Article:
Canada's Supreme Court Invalidates Pfizer’s Patent for Viagra


Unlike U.S. patent law, Canadian intellectual property law calls for full disclosure of a drug’s active ingredient in order for a patent to be valid. Last week the Supreme Court of Canada stated “sufficiency of disclosure lies at the very heart of the patent system” and invalidated Pfizer’s patent on the popular erectile-dysfunction drug Viagra for failing to openly disclose the drug’s active ingredient.

In a suit brought by Israeli firm Teva Pharmaceuticals, the court said Pfizer failed to adequately disclose that sildenafil was the active compound, while other listed compounds in the patent were not effective in treating erectile dysfunction:

P holds Patent 2,163,446 for the use of a “compound of formula (I)” or a“salt thereof” as a medicament for the treatment of erectile dysfunction (“ED”). The patent’s specification ends with seven cascading claims for successively smaller ranges of compounds, with Claims 6 and 7 relating to a single compound each. Only sildenafil, the subject of Claim 7 and the active compound in Viagra, had been shown to be effective in treating ED at the time of the patent application. Although the patent includes the statement that “one of the especially preferred compounds induces penile erection in impotent males”, the patent application does not disclose that the compound that works is sildenafil, that it is found in Claim 7, or that the remaining compounds had not been found to be effective in treating ED.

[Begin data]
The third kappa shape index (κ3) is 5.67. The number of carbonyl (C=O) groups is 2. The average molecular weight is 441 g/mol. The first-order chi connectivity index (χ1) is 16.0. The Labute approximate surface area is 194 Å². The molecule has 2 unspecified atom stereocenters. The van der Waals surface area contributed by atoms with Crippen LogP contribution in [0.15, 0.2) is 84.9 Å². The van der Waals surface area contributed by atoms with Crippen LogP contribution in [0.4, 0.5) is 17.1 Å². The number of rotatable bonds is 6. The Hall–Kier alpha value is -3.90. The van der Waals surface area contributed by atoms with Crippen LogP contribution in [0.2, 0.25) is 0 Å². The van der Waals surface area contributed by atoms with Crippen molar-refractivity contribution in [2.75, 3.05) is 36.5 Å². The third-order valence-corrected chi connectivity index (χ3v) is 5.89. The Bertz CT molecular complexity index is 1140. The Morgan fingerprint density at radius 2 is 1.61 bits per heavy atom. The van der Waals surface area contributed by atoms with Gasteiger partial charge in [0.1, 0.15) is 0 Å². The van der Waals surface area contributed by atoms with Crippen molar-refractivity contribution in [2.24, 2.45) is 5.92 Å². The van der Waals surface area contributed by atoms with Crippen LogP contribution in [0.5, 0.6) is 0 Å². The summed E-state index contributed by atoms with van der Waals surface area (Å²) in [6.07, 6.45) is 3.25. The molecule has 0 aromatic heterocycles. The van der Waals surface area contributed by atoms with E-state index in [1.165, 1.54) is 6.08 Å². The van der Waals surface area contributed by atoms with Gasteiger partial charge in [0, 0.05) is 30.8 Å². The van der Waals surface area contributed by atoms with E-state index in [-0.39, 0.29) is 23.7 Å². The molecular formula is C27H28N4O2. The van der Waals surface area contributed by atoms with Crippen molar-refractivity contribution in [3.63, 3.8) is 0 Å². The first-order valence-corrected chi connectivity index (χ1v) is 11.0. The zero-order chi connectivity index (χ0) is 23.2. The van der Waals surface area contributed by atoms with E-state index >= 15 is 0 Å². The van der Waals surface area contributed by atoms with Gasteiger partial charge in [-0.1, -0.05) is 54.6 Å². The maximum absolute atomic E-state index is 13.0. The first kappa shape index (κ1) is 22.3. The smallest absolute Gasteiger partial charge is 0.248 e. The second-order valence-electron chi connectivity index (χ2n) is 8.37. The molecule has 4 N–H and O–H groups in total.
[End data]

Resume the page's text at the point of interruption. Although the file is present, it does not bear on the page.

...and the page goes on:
The decision effectively opens up competition in Canada for Viagra substitutes well ahead of what would have been the 2014 patent expiration date.


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